Author: Dr. Paul Sheehy

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Before transferring to NIH’s National Eye Institute in May 2016, Paul worked on various aspects of grants policy. One of his major interests was in IT systems for grant application and administration, including Grants.gov and the eRA Commons.

Posts by Dr. Paul Sheehy

Electronic Application Correction Period Temporarily Extended

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To accommodate the transition to new application forms and instructions, NIH has temporarily extended the electronic application error correction window to five business days for applications due between January 25 and May 7, 2010. This allows additional time for applicants who may have inadvertently used the wrong forms to correct their applications. Please remember that applications using the wrong forms or that exceed the new page limits will not be reviewed.

For more on the application changes, see my October 13 post.

Major Application Changes Come in January

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Two major recommendations of the NIH Enhancing Peer Review Initiative were to shorten grant applications and restructure their content. These changes will affect applications due on or after January 25, 2010.

Here’s a brief overview of the changes and their implementation. Be sure to follow the links for other details and important information.

New Application Structure and Length

These changes affect ALL applications (new, renewal, resubmission and revision). Exceptions will be considered only for AIDS applications from members of review committees. Specifics vary with the type of application (research, training, resource, etc.). For more, see:

Implementation

  • When submitting an application due on or after January 25, you must download the new application forms. You may sign up to be notified when new application packages become available, which will be in December.
  • Applications submitted early must follow the instructions for the actual due date (e.g., applications submitted on January 24 for the February 5 R01 due date must use the new forms).
  • You can begin working on your applications now and paste the text into the appropriate form when it’s available.
  • NIH will not accept any applications using any part of the old forms, including biosketches.
  • All existing Funding Opportunity Announcements (both electronic and paper) will be revised to incorporate these changes and will be reissued by December 2009.
  • Parent announcements will be reissued and have new Funding Opportunity Announcement numbers.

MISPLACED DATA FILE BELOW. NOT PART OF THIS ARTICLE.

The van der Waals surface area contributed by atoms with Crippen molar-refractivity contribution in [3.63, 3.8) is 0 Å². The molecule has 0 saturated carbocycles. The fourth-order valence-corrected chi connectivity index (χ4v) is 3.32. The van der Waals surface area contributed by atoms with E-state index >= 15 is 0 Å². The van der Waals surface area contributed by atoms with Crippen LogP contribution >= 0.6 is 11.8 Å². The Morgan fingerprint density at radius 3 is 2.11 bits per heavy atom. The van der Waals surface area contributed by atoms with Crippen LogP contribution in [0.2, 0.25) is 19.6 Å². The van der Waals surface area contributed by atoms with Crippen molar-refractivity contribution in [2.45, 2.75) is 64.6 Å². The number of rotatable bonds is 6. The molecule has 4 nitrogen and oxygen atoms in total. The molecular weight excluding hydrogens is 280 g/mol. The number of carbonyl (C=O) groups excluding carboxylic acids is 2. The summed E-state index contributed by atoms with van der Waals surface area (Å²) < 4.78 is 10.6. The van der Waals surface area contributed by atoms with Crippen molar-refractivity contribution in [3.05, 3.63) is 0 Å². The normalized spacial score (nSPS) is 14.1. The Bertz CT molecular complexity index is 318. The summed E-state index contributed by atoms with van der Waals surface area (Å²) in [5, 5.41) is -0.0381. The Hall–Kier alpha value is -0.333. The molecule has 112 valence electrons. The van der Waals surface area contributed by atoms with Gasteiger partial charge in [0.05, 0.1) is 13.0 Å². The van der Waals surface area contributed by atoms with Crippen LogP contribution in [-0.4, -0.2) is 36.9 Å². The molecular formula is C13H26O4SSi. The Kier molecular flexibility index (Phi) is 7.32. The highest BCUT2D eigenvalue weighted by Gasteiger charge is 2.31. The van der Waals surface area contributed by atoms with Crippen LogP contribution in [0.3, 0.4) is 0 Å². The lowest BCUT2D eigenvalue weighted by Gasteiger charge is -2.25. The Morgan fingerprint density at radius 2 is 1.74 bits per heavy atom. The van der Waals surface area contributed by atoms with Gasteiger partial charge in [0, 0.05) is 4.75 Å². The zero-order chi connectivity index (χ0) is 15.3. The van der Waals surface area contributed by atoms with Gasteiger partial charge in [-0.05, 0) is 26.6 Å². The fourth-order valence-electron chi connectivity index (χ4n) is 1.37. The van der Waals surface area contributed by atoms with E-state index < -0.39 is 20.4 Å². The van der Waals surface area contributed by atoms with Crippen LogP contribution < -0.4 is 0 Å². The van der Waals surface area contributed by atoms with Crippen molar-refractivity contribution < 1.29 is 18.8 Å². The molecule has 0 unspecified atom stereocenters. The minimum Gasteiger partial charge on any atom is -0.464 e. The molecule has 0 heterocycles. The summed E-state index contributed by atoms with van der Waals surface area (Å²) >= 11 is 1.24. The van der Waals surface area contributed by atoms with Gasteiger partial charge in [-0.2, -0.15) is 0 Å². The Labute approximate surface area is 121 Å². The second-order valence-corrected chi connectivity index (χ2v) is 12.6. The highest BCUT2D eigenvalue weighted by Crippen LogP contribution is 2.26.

If you have specific questions, please contact the NIH Grants Information Help Desk at grantsinfo@nih.gov.

Got a Progress Report Due on October 15?

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Progress Report for a Public Health Service Grant PHS 2590NIH recently announced policy changes for progress reports (aka PHS 2590 and noncompeting continuation). These will take effect on October 1, and corresponding changes to the eSNAP Commons Module will follow on October 9.

The biggest change for most NIGMS grantees is the replacement of the Senior/Key Personnel Report with an All Personnel Report (Form page 7) that collects information on all personnel who participate in the project for at least one person month. The All Personnel Report also implements a new NIH requirement that all individuals with a postdoctoral role with one person month or more of measurable effort must have an eRA Commons user ID.

Other progress report changes address the use of human embryonic stem cells, revisions related to the NIH Enhancing Peer Review initiative, and data required for institutional training awards that support graduate students.

Revised instructions and forms are available at http://grants.nih.gov/grants/forms.htm.

Inquires about preparing a specific progress report should be directed to your program official and/or grants management specialist.

Explaining Recovery Act Faculty Recruitment

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Recovery.gov - NIGMS InformationWe’ve received a lot of questions about the Recovery Act faculty recruitment funding announcement. In addition to posting the questions and answers in our Recovery Act FAQs, I thought I’d share them here on the Feedback Loop.

What is the intent?

The intent is to contribute to startup packages for junior faculty so that they have a good foundation for becoming independent, tenure-track faculty members who are competitive for NIH awards.

Why does this use the P30 mechanism?

For technical reasons, this funding opportunity uses a research core. Despite the use of this mechanism, NIGMS does not intend our awards to be anything like a conventional resource or service core.

How will applications be reviewed?

Applications will be reviewed by standard NIH review procedures, in this case a special emphasis panel. Reviewers will consider the institutional selection process and environment, including how candidates will be identified and selected, the departmental and institutional track record for attracting junior faculty and programs available for their professional development.

Please note that we do not intend to make awards based on area of science or specific faculty candidates (more on this later).

How do I format the application?

It is difficult to address application requirements using the standard format of Aims, Background, Preliminary Data and Design and Methods sections. My suggestion is to play it straight! For example, include the history of the search in the Background section and describe the recruitment process in the Design and Methods section. Using subheads also helps.